- Gold declined to trade near $1,900 an ounce as investors weighed fading prospects for a U.S. stimulus deal, while the country reported record coronavirus infections for the second day in a row. House Speaker Nancy Pelosi said the chamber could pass a plan this week, though a deal with the White House remains elusive and the Republican-led Senate might not act before the election. Speculation about a package has helped Treasury yields rise in recent weeks, dulling bullion’s allure.
- Iron ore futures in China slumped to the lowest in more than three months amid angst over rising supply, moderating demand, and a fragile global economic recovery. Prices are under pressure as top producers lift output and exports, shifting the market back toward balance. While iron ore’s had a strong run in 2020 thanks to China’s state-spending on construction, demand in the longer term may be plateauing. Last week, stockpiles in China hit an eight-month high. Investors are also on watch as Communist Party officials flesh out priorities for the economy over the next half-decade at meetings this week in Beijing. For steel-watchers, there’ll be an eye on economic growth targets and goals for urbanization, and on how ambitions to radically reduce carbon emissions will affect heavy industry.
- Jack Ma’s Ant Group Co. raised more than $17 billion each from its Shanghai and Hong Kong listings in a record initial public offering. The fintech priced its Shanghai stock at 68.8 yuan ($10.27) a piece and its Hong Kong shares at HK$80 ($10.32) each. Ant will be valued at about $280 billion before the IPO, and will raise about $34.5 billion from Shanghai and Hong Kong before exercising its green shoe option, based on the filings. In the preliminary price consultation of its Shanghai IPO, institutional investors subscribed for over 76 billion shares, or over 284 times of the initial offline offering tranche, according to Ant’s A share offering announcement.
- The World Health Organization’s director general said some countries in the northern hemisphere are facing a “dangerous moment” as U.S. coronavirus infections hit a record for the second day and France’s cases rose by more than 50,000. AstraZeneca’s vaccine candidate produced a robust immune response in elderly people, the Financial Times reported. Johnson & Johnson said the first batches of its shot could be available in January. Both companies are resuming trials that had been paused due to safety concerns. U.K. Health Secretary Matt Hancock said his “central expectation” is there will be a vaccine to roll out in the first half of 2021. Europe took a step closer to lockdown-level measures, with leaders struggling to regain control of the spread while confronting growing opposition to restrictions. Australia’s Victoria state will dismantle most curbs and allow retailers to reopen.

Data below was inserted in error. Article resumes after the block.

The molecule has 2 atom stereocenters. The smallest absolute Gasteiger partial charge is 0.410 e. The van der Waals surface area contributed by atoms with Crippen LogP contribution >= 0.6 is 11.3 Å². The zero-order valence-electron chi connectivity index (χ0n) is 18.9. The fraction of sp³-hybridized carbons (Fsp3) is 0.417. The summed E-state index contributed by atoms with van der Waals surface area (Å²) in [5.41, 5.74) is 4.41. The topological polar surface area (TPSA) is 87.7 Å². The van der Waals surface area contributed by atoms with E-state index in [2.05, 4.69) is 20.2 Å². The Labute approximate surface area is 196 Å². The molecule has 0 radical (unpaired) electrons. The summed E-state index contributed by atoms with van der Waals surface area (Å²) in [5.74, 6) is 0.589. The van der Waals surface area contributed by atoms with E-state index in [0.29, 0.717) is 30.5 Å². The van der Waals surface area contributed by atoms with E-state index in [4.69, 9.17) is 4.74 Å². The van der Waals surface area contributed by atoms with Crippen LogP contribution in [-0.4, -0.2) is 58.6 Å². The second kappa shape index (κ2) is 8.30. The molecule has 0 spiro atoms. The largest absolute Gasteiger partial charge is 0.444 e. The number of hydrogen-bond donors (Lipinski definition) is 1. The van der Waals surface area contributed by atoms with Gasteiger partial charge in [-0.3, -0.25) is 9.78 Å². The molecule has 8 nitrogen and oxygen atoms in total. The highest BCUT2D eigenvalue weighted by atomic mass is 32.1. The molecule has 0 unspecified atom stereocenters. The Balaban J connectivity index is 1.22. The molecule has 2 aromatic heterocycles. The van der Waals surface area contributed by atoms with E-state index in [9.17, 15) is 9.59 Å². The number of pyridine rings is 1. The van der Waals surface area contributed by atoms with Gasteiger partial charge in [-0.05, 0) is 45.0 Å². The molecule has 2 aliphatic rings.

- Investors added money to exchange-traded funds that buy emerging market stocks and bonds last week. This was the fourth straight week of inflows. Inflows to U.S.-listed emerging market ETFs that invest across developing nations as well as those that target specific countries totaled $68.1 million in the week ended Oct. 23, compared with gains of $1.54 billion in the previous week, according to data compiled by Bloomberg. So far this year, outflows have totalled $12.6 billion.
- Bayer AG agreed to acquire U.S. biotech company Asklepios BioPharmaceutical Inc. for as much as $4 billion, bolstering its pharma division with experimental gene therapies before patents expire on some key drugs. The German chemicals giant will pay $2 billion upfront and another $2 billion in potential milestone payments in cash for closely held AskBio, a North Carolina-based company that’s developing gene therapies for ailments such as Parkinson’s disease and congestive heart failure. Bayer is expanding in the cutting-edge field of gene and cell therapies at a time when its blockbuster drugs age and the company’s crop-protection business reels from the pandemic’s impact on farm commodities after its purchase of Monsanto.
- Coca-Cola European Partners Plc agreed to buy Australian bottler Coca-Cola Amatil Ltd., creating a global producer of packaged beverages to better withstand a slowdown in the industry and the shift away from sugary drinks. The purchase values Sydney-based Coca-Cola Amatil at A$9.23 billion ($6.6 billion), a 19% premium to where its shares traded last week. The target’s board intends to unanimously recommend the offer. The A$12.75-per-share cash deal would double the European company’s potential market at a stroke, putting almost 300 million consumers within reach in the Southern Hemisphere, including the key developing nation of Indonesia.